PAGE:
What’s up with: The Witcher 2: Assassins of Kings

Too often had I read Internet forum-posters declaring they’re going back to play The Witcher 2 (TW2) after trying out a new role-playing game (RPG). This is often accompanied with proclamations of how said RPG is shallow with high praises for the complexity of TW2’s combat and story.

I bought TW2 during the Steam summer sale last year and there it sat in my backlog as its retail price continued to drop. I finally gave it a whirl after the game was updated to version 2.0, making it both more accessible and difficult in the same stroke.

It took me a while to get the game set up so it won’t cause my laptop to explode and an even longer while before I could actually feel myself getting into the game (much, much longer in fact). When I finally finished the game (one of the paths anyway),  I came away with the feeling of how some gamers seem to be confusing a hardcore RPG with a complex story to be one which is inaccessible that is utterly confusing, the understanding for the laud bestowed upon TW2 and its failure to reach above 90 for its Metacritic rating despite all the support and hype that surrounds it.

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The Espionage RPG

When Alpha Protocol (2010) was announced, I was totally psyched. Following the success of Mass Effect 2, another shooter-RPG, I had great expectations of this “Espionage RPG” from the makers of Knight of the Old Republic II and Neverwinter Nights 2. Alas, Obsidian Entertainment’s first foray into original IP territory left many disappointed.

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What’s Up, District 9?

We went to catch both Up and District 9 some time ago. I loved both movies and despite the difference in tone, I believe they have some similarity, aside from the obvious fact that both use CG. More than that later.


[Official Up] [Up @ RT] [Up @ IMDB]


I think most people catch the gist of what Up is about from the colourful trailers. What they didn’t reveal was the back-story of Carl, who has probably become everyone’s favourite grumpy old man.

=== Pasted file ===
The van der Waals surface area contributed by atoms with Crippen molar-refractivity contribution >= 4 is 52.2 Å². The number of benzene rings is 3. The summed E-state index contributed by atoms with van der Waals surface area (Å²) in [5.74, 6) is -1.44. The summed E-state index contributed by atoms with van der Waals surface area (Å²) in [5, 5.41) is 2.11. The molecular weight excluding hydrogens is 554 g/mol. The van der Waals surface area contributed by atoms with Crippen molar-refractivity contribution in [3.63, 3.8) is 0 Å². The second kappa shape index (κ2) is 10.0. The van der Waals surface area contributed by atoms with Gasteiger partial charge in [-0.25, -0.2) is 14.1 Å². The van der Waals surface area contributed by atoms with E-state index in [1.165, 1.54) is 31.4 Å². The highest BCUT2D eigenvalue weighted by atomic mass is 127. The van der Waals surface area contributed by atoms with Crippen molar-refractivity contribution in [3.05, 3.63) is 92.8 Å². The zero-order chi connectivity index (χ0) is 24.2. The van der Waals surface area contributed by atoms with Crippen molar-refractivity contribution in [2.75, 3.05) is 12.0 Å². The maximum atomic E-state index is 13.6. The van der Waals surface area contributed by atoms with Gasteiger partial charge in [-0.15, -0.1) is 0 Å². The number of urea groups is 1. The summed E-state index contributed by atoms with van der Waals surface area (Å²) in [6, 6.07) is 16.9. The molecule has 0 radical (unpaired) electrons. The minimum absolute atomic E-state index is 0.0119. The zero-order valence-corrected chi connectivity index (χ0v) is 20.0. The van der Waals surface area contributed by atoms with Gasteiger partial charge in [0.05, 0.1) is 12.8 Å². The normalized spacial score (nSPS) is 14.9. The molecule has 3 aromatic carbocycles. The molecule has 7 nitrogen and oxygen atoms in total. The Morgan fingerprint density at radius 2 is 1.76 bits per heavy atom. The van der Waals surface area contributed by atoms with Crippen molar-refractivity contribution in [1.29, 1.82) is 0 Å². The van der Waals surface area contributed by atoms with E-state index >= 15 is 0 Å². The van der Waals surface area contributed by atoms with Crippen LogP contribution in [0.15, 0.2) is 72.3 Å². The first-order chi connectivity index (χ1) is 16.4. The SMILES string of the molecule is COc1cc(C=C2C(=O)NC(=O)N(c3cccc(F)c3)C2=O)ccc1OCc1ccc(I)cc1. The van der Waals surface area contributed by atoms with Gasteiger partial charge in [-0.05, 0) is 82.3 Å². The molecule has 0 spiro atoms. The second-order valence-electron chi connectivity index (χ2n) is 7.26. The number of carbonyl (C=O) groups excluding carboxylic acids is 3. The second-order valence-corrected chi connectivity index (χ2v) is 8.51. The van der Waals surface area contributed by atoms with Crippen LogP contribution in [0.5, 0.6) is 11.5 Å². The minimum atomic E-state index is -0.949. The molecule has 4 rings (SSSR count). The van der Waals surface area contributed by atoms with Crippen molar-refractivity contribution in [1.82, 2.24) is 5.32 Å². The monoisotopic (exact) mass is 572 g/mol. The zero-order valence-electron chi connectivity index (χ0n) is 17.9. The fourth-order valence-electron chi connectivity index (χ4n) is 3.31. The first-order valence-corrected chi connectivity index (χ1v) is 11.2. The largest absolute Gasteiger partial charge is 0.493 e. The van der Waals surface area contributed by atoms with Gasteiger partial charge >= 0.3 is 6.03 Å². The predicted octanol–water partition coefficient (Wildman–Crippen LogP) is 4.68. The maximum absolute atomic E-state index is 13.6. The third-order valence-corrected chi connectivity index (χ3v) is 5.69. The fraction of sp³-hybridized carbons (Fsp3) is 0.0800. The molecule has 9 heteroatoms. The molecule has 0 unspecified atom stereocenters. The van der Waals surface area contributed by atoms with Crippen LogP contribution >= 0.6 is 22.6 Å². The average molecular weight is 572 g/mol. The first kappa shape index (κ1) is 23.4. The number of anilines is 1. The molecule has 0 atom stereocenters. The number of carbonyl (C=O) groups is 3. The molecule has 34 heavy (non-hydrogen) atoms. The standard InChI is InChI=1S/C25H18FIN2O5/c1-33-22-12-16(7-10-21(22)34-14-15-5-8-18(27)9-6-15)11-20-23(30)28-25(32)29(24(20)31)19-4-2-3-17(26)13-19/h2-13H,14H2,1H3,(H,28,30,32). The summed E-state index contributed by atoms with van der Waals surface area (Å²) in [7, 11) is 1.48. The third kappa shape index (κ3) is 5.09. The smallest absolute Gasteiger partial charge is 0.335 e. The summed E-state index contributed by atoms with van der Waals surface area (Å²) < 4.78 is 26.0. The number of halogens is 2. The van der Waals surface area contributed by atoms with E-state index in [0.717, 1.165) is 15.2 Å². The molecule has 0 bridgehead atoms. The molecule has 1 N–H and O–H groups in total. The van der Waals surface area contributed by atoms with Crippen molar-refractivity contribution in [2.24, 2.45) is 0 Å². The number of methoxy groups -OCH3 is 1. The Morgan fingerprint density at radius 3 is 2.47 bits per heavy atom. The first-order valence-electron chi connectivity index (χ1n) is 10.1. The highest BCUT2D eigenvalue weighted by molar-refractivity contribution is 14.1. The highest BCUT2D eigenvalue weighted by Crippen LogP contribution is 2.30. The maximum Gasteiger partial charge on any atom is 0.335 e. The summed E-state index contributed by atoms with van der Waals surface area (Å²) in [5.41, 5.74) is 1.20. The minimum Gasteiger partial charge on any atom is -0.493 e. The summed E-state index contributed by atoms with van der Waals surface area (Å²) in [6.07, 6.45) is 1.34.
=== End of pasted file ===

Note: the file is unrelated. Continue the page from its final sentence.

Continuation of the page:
Story. Some animated features focus too much of the graphics. In Up, the CG is merely a tool to bring out the main star, the story.

Partly Cloud. Up was preceded by a short film in typical Pixar style. Make sure your theatre screens it!

Don’t like:

Squirrels. Everyone hates squirrels.


Russell is Pixar’s first Japanese/Asian-American character voiced by an Asian-American actor, Jordan Nagai.

The villain Charles Muntz is named after Charles Mintz, the Universal Pictures executive who in 1928 stole Walt Disney’s production rights to his highly-successful “Oswald the Lucky Rabbit” cartoon series. This led Walt Disney to create Mickey Mouse, who soon eclipsed Oswald in popularity.

District 9

[Official District 9] [District 9 @ RT] [District 9 @ IMDB]

district 9

There’s very little known about the film even through the trailers except that an alien craft stopped above Johannesburg, there’s gonna be aliens and explosions. So I shan’t spoil it too much for whoever hasn’t watched it. Note that the movie is rated M18 though, even though it seems the one airing here has been cut, so expect your fair share of gore and language.


Fresh format. As seen in the trailers, District 9 starts off like a documentary or news broadcast. It’s probably scare more people if aired on TV then War of the Worlds back then.

Right amount of CG. I read this comment on a forum thread and have to agree with it. My lecturer said “The best CG is when you can’t tell it’s CG,” and this stands true in District 9. All the aliens in the movie are pure CG and their interaction with the surrounding looks really believable. No offence to Cameron’s fans but in comparison, Avatar’s trailer looks like a CG tech demo.


Gibs. There are excessive scenes with gore! Who am I kidding? I like the gore.


Star Sharlto Copley had not acted before and had no intention of pursuing an acting career. He stumbled into the leading role as Neill Blomkamp placed him on-camera during the short film.

All the shacks in District 9 were actual shacks that exists in a section of Johannesburg which were to be evacuated and the residents moved to better government housing, paralleling the events in the film. Also paralleling, the residents had not actually been moved out before filming began. The only shack that was created solely for filming was Christopher Johnson’s shack.